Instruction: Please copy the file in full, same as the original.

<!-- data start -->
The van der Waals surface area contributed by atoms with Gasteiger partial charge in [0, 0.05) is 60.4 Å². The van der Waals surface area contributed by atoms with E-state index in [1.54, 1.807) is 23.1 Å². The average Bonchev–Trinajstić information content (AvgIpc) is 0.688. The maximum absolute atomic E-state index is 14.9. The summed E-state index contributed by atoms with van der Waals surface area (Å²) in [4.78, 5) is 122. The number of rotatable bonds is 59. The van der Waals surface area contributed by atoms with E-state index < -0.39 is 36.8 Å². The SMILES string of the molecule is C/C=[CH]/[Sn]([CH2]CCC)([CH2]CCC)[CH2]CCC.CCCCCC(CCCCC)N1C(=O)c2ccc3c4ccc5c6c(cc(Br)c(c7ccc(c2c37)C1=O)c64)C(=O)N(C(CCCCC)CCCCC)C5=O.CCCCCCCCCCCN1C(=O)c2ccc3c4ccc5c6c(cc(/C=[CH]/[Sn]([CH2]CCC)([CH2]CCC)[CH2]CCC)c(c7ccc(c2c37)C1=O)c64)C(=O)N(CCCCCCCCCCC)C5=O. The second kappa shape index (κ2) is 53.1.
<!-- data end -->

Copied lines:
The van der Waals surface area contributed by atoms with Gasteiger partial charge in [0, 0.05) is 60.4 Å². The van der Waals surface area contributed by atoms with E-state index in [1.54, 1.807) is 23.1 Å². The average Bonchev–Trinajstić information content (AvgIpc) is 0.688. The maximum absolute atomic E-state index is 14.9. The summed E-state index contributed by atoms with van der Waals surface area (Å²) in [4.78, 5) is 122. The number of rotatable bonds is 59. The van der Waals surface area contributed by atoms with E-state index < -0.39 is 36.8 Å². The SMILES string of the molecule is C/C=[CH]/[Sn]([CH2]CCC)([CH2]CCC)[CH2]CCC.CCCCCC(CCCCC)N1C(=O)c2ccc3c4ccc5c6c(cc(Br)c(c7ccc(c2c37)C1=O)c64)C(=O)N(C(CCCCC)CCCCC)C5=O.CCCCCCCCCCCN1C(=O)c2ccc3c4ccc5c6c(cc(/C=[CH]/[Sn]([CH2]CCC)([CH2]CCC)[CH2]CCC)c(c7ccc(c2c37)C1=O)c64)C(=O)N(CCCCCCCCCCC)C5=O. The second kappa shape index (κ2) is 53.1.